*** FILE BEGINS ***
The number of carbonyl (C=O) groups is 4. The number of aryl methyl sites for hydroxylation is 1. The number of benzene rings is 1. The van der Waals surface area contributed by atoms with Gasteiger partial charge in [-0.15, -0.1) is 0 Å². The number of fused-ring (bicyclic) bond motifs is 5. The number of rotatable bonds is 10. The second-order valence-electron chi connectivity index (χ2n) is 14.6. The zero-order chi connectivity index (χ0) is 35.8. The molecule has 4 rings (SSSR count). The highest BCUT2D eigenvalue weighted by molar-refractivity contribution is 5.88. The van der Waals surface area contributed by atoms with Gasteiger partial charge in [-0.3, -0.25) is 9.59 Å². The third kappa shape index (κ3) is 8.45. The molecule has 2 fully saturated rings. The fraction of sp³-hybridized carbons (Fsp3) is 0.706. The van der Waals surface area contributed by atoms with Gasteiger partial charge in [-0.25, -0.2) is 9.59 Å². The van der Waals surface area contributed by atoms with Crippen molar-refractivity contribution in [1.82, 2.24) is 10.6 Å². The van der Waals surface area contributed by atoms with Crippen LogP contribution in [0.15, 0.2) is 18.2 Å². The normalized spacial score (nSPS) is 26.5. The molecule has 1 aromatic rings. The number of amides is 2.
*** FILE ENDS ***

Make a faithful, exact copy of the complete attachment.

The number of carbonyl (C=O) groups is 4. The number of aryl methyl sites for hydroxylation is 1. The number of benzene rings is 1. The van der Waals surface area contributed by atoms with Gasteiger partial charge in [-0.15, -0.1) is 0 Å². The number of fused-ring (bicyclic) bond motifs is 5. The number of rotatable bonds is 10. The second-order valence-electron chi connectivity index (χ2n) is 14.6. The zero-order chi connectivity index (χ0) is 35.8. The molecule has 4 rings (SSSR count). The highest BCUT2D eigenvalue weighted by molar-refractivity contribution is 5.88. The van der Waals surface area contributed by atoms with Gasteiger partial charge in [-0.3, -0.25) is 9.59 Å². The third kappa shape index (κ3) is 8.45. The molecule has 2 fully saturated rings. The fraction of sp³-hybridized carbons (Fsp3) is 0.706. The van der Waals surface area contributed by atoms with Gasteiger partial charge in [-0.25, -0.2) is 9.59 Å². The van der Waals surface area contributed by atoms with Crippen molar-refractivity contribution in [1.82, 2.24) is 10.6 Å². The van der Waals surface area contributed by atoms with Crippen LogP contribution in [0.15, 0.2) is 18.2 Å². The normalized spacial score (nSPS) is 26.5. The molecule has 1 aromatic rings. The number of amides is 2.